Wednesday, 20 June 2012

Anne Frank Huis

Since knowing we would be coming to The Netherlands, the Anne Frank House has been on our list of places to visit. This  museum is the actual warehouse and business in which Anne Frank and her family and 4 other Jews hid  during the Nazi occupation of Germany. The Secret Annex was in the back and upper part of the warehouse and business owned by Otto Frank. When they went into hiding there, they had written some letters to make it appear they were leaving the city. They were helped by Mr. Frank's business partner and employees.  Unfortunately, before the end of the war, they were betrayed and sent to concentration camps.  Otto Frank was the only one of the eight who survived the camps and returned.

During their time in hiding, Anne kept a diary, which she called Kitty. She had gotten the first diary on her 13th birthday shortly before they went into hiding. At first she was writing just for herself, but when she heard on the radio a request for written notes and diaries about the war, she started rewriting the diary and editing it with the view of submitting it for publication.  After their arrest, one of the helpers (Miep Gies, Otto's secretary) who was not arrested, collected up the pages from the Annex to save them for Anne. Unfortunately, she never came back from the concentration camp.  Her father, Otto Frank, decided to publish the diary but he merged her personal diary with the rewritten diary to come up with a third version.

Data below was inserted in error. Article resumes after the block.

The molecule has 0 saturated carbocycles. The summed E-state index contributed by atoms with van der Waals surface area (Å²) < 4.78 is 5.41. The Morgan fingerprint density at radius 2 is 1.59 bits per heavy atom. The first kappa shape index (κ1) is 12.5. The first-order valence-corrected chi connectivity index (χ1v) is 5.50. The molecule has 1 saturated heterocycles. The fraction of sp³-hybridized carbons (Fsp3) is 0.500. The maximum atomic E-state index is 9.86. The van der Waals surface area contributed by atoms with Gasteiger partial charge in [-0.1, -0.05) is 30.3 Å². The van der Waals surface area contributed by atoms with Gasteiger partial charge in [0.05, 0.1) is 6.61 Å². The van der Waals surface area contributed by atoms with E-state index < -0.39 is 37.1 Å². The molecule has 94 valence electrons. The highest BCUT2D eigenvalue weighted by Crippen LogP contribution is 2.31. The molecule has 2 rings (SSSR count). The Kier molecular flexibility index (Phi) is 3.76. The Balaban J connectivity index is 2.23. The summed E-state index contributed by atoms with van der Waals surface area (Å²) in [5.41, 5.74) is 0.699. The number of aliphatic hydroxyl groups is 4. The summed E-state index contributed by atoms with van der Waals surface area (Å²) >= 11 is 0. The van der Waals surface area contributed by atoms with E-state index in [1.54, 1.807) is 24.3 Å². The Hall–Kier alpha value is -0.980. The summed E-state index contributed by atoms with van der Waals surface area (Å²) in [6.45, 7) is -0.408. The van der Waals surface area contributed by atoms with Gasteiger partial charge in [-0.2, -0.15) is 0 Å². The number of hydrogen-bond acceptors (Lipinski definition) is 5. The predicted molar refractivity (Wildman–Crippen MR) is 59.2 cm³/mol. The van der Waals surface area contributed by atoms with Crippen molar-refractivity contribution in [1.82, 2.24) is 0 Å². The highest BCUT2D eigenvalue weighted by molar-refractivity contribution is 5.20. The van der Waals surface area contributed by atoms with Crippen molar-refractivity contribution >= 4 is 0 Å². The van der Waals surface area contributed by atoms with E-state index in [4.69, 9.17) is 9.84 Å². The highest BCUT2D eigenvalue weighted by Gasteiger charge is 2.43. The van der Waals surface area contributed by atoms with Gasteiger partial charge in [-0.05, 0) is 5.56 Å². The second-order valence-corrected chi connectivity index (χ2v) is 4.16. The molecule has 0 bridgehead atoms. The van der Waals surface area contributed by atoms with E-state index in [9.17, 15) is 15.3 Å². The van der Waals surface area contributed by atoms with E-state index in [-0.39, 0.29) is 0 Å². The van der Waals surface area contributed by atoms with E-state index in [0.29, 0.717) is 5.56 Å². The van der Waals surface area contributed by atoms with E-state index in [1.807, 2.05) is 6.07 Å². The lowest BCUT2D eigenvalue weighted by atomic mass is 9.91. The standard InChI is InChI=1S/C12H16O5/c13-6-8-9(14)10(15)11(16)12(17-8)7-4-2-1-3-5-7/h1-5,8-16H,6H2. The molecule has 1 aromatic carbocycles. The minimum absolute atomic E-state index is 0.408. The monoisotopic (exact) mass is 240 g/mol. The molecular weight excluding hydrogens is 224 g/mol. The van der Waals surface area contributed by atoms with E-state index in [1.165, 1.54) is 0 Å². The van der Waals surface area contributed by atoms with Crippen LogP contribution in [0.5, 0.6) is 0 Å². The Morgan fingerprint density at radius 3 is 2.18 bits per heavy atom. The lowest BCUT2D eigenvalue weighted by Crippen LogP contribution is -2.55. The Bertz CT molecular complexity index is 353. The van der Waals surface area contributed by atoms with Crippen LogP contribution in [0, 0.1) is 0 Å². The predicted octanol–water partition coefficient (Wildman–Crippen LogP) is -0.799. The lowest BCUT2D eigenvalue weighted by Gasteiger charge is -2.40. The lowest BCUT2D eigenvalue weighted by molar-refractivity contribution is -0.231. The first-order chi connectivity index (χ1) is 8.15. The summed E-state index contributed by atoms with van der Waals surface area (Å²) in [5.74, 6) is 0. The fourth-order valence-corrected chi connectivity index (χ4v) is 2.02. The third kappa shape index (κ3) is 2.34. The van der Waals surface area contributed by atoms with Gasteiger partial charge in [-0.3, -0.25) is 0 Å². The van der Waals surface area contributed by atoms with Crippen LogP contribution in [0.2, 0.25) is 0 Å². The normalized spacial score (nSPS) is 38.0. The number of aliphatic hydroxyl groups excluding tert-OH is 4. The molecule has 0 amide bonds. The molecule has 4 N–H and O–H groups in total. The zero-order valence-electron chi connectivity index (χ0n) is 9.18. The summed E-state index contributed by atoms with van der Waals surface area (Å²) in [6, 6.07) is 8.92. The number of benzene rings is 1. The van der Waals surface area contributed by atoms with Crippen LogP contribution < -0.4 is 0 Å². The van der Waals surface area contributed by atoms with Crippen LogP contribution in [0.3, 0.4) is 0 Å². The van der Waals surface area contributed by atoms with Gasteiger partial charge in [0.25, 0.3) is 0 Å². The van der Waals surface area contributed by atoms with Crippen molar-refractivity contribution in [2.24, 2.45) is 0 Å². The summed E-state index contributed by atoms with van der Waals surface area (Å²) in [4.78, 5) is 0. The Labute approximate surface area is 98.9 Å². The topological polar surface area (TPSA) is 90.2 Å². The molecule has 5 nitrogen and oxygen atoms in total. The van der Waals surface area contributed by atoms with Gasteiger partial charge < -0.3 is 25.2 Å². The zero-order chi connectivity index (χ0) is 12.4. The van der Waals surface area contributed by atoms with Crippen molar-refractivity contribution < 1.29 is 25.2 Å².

The Diary of Anne Frank has been translated into many languages. It has become a story synonymous with WWII history, but much of it deals with the thoughts and feelings of a young, teenage girl. There was about a 40 minute wait to get into the museum and then a slow line following along the rooms. Photos are not permitted, but this is the bookcase they built to cover the entrance to the secret annex. The museum consists of the rooms of the warehouse and Secret Annex but without the furnishings, which Otto requested to symbolize the emptiness of the world from these lost lives. There were some personal articles on display and audio-visual presentations in the different rooms.  Some pages of Anne's actual diary were on display but no pictures were allowed due to preservation concerns.